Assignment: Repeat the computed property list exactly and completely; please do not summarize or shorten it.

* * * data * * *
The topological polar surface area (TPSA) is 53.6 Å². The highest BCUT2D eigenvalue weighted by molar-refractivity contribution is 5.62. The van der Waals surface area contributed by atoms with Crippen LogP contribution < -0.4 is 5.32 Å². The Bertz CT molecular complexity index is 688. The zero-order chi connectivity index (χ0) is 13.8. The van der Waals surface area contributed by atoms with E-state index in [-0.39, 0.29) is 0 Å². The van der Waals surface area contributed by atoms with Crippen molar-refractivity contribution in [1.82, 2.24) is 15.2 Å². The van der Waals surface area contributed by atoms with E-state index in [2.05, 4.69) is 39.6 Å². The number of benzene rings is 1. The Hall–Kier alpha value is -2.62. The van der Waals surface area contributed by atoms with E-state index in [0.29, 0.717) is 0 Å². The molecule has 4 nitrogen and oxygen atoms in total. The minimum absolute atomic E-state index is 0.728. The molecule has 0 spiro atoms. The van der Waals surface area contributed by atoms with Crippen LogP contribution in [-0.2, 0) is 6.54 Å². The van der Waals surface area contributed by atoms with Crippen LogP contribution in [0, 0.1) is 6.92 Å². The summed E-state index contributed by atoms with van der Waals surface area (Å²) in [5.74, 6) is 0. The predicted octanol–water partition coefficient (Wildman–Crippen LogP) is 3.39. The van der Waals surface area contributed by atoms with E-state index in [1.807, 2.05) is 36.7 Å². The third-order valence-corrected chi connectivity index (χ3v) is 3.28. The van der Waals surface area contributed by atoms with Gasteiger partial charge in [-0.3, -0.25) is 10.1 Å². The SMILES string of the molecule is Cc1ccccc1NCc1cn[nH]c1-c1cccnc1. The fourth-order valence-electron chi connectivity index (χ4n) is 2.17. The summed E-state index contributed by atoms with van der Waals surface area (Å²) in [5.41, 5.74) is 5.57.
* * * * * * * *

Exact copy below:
The topological polar surface area (TPSA) is 53.6 Å². The highest BCUT2D eigenvalue weighted by molar-refractivity contribution is 5.62. The van der Waals surface area contributed by atoms with Crippen LogP contribution < -0.4 is 5.32 Å². The Bertz CT molecular complexity index is 688. The zero-order chi connectivity index (χ0) is 13.8. The van der Waals surface area contributed by atoms with E-state index in [-0.39, 0.29) is 0 Å². The van der Waals surface area contributed by atoms with Crippen molar-refractivity contribution in [1.82, 2.24) is 15.2 Å². The van der Waals surface area contributed by atoms with E-state index in [2.05, 4.69) is 39.6 Å². The number of benzene rings is 1. The Hall–Kier alpha value is -2.62. The van der Waals surface area contributed by atoms with E-state index in [0.29, 0.717) is 0 Å². The molecule has 4 nitrogen and oxygen atoms in total. The minimum absolute atomic E-state index is 0.728. The molecule has 0 spiro atoms. The van der Waals surface area contributed by atoms with Crippen LogP contribution in [-0.2, 0) is 6.54 Å². The van der Waals surface area contributed by atoms with Crippen LogP contribution in [0, 0.1) is 6.92 Å². The summed E-state index contributed by atoms with van der Waals surface area (Å²) in [5.74, 6) is 0. The predicted octanol–water partition coefficient (Wildman–Crippen LogP) is 3.39. The van der Waals surface area contributed by atoms with E-state index in [1.807, 2.05) is 36.7 Å². The third-order valence-corrected chi connectivity index (χ3v) is 3.28. The van der Waals surface area contributed by atoms with Gasteiger partial charge in [-0.3, -0.25) is 10.1 Å². The SMILES string of the molecule is Cc1ccccc1NCc1cn[nH]c1-c1cccnc1. The fourth-order valence-electron chi connectivity index (χ4n) is 2.17. The summed E-state index contributed by atoms with van der Waals surface area (Å²) in [5.41, 5.74) is 5.57.